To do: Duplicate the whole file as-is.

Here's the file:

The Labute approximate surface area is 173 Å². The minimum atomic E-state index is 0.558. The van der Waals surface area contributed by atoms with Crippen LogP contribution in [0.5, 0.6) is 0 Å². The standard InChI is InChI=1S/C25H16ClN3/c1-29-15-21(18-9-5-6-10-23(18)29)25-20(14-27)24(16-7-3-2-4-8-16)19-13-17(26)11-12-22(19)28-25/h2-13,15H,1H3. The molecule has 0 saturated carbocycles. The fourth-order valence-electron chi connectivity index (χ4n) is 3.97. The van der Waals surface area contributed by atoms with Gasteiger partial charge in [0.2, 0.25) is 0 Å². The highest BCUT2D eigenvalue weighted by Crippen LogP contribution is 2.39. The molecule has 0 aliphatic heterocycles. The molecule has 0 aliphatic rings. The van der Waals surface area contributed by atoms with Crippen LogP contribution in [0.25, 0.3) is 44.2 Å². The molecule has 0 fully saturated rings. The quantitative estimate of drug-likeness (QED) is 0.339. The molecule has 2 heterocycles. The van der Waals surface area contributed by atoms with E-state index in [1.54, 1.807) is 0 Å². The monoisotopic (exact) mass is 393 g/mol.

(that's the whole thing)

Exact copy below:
The Labute approximate surface area is 173 Å². The minimum atomic E-state index is 0.558. The van der Waals surface area contributed by atoms with Crippen LogP contribution in [0.5, 0.6) is 0 Å². The standard InChI is InChI=1S/C25H16ClN3/c1-29-15-21(18-9-5-6-10-23(18)29)25-20(14-27)24(16-7-3-2-4-8-16)19-13-17(26)11-12-22(19)28-25/h2-13,15H,1H3. The molecule has 0 saturated carbocycles. The fourth-order valence-electron chi connectivity index (χ4n) is 3.97. The van der Waals surface area contributed by atoms with Gasteiger partial charge in [0.2, 0.25) is 0 Å². The highest BCUT2D eigenvalue weighted by Crippen LogP contribution is 2.39. The molecule has 0 aliphatic heterocycles. The molecule has 0 aliphatic rings. The van der Waals surface area contributed by atoms with Crippen LogP contribution in [0.25, 0.3) is 44.2 Å². The molecule has 0 fully saturated rings. The quantitative estimate of drug-likeness (QED) is 0.339. The molecule has 2 heterocycles. The van der Waals surface area contributed by atoms with E-state index in [1.54, 1.807) is 0 Å². The monoisotopic (exact) mass is 393 g/mol.